- Sports Book of the Year
For every Lance Armstrong, there's a Nicole CookeSimon BarnesOctober 2, 2014
So who was the first British cyclist to win the Tour de France? Who was the first Brit to wear the yellow jersey and power away from the field on the fearful slopes of Mont Ventoux? If you answered Bradley Wiggins, you must reproach yourself. Six years before Wiggo did his stuff, Nicole Cooke showed him how. She was the one who showed the world that British riders could take on the world's best in the great stage races and beat the stuffing out of them.
But it seems sometimes that nobody knows, nobody cares, and those that did care did their damnedest to stop her. So she wrote a book after she retired. It's called The Breakaway, it's just made the long-list for the William Hill Sports Book of the Year award and it's full of righteous anger.
Cooke is like my grandad. He was never one to put himself forward, but he was never much of a one for backing down either - not when he thought something wasn't fair. He was very keen on fairness, in sport and in everything else. If something was unfair, then so far as he was concerned, it went against nature to accept it. This attitude came with a complete bafflement at the hordes of people who find it expedient to accept unfair things.
Sport is supposed to be fair. That's kind of the point. Sport requires an exaggerated code of fairness before it can work: the classic level playing field, along with unbiased officials and rules that are the same for everyone.
So when you have a strong-minded, ultra-competitive woman who is competing in a sport dominated and controlled at every level by men, a sport riven with drugs and duplicity, and run by governing bodies at national and international level that are racked with incompetence at best and plain malice at worst, then you have fertile ground for unfairness.
Cooke went on to win the gold medal in the road race at the Olympic Games in Beijing in 2008, blasting clear in the last 200 metres in the blinding rain, filthy conditions that suited a rider who was prepared to go to the bottom of her soul in search of victory. It was the first British gold in Beijing and I watched the moment on television in the Main Press Centre at the Games, sharing the gratification with other British journos. And for those who knew her there was a sense of deeper pleasure. This, they said, was the sort of athlete that really should be winning Olympic gold medals: the sort of athlete that the Olympic Games - the greatest event in sport - are for.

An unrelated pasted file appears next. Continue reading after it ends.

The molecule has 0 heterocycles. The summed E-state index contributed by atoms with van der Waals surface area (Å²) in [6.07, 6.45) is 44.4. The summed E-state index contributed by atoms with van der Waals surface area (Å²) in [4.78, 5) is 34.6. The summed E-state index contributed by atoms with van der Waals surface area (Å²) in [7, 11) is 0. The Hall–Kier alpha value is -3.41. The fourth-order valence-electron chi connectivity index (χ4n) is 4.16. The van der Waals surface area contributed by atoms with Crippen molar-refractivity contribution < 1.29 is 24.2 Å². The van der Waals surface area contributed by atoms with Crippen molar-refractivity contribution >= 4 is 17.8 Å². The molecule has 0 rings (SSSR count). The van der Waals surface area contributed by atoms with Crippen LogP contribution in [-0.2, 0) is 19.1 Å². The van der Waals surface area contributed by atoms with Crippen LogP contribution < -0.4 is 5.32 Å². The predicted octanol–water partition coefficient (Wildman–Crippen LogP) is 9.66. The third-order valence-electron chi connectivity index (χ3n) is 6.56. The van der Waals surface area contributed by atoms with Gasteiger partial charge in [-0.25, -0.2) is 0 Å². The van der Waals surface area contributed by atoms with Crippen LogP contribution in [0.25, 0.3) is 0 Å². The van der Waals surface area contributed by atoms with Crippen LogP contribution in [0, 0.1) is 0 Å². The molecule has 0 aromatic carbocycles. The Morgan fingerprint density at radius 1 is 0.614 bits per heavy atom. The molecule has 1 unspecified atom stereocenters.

Cooke had endless trouble with the national body, now called British Cycling, not least because no one in it could claim any credit at all for her stupendous ability as a woman. At one event their team of elite riders ganged up on her. Anyone but Cooke. It was bewildering: surely everyone in the governing body should be dropping on his knees to give thanks for such a talent. But it was talent that justified nobody's salary, and anyway, they were all men.
So here's Cooke at the start: "You are full-time athletes and have been for years. All paid for by the Lottery. You have full-time coaches and mechanics and a whole bunch of the best equipment money can buy. Well, let me tell you … I am a full-time schoolgirl and on Tuesday I have a biology test ... Starter, bring it on!"
The book seethes with frustration. In recent years women's road races have lost backing, partly because of the entrenched sexism of the men in charge and partly because drugs scandals from the male part of the sport put potential sponsors off. The Tour de France itself became a casualty. Cooke is neither gentle nor forgiving to the druggies.
Perhaps it's a rule of life that for every Lance Armstrong there's a Nicole Cooke. Armstrong was not just a systematic taker of drugs, and not just a man who bullied others to do the same thing. He was also a hypocrite of megalomaniacal proportions, a man who made a cult of his "inner strength". He "beat" cancer, he "won" the Tour de France seven times, and those millions that bought into his legend could wear a wristband with the words "Live Strong". It wasn't enough to be a cheat: he had to be a secular saint as well.
There are times when you despair of sport: when you get fed up with millionaires rolling about in the grass in agony, when you get fed up with cheats, when you get fed up with the law-suits, when you get fed up with the sport's priorities - money first, sport second - when you get fed up with the regiment of horrible old men who run most of sport.
But whenever that happens, you can take a deep breath of fresh air and remember that sport is also full of Cookes: people who have talent that glows in the dark and a desire to win so deep that it terrifies the unprepared - all mixed with an honesty that is, if anything, still more fierce.
Not everyone is at ease with success. Especially when that success is achieved by a woman. Cooke's ineluctable, irrefragable talent - especially when combined with a refusal bordering on incomprehension - to play any of the required games, has caused her to become that rare thing in sport, or any other walk of life: success as orphan.
Sport is not about money. Sure, it's a nice bonus for those that can get it, but pure sport - the thing that has us enthralled, the thing that sends you and me back for more - is about the pursuit of excellence. And excellence knows no gender. If you appreciate sport in any kind of depth, you are a feminist. Such a stance is logically inescapable. Cooke spells out the inevitability of such a stance in her book, and still more eloquently, she did so with every turning of the wheels of her bike.
Simon Barnes was Chief Sports Writer at The Times and UK Sports Columnist of the Year in 2001 and 2007. He writes about a wide variety of sports for ESPN.co.uk, as well as ESPNFC.com and ESPNcricinfo. He has written more than 20 books including The Meaning of Sport and three novels. On Twitter he is @simonbarneswild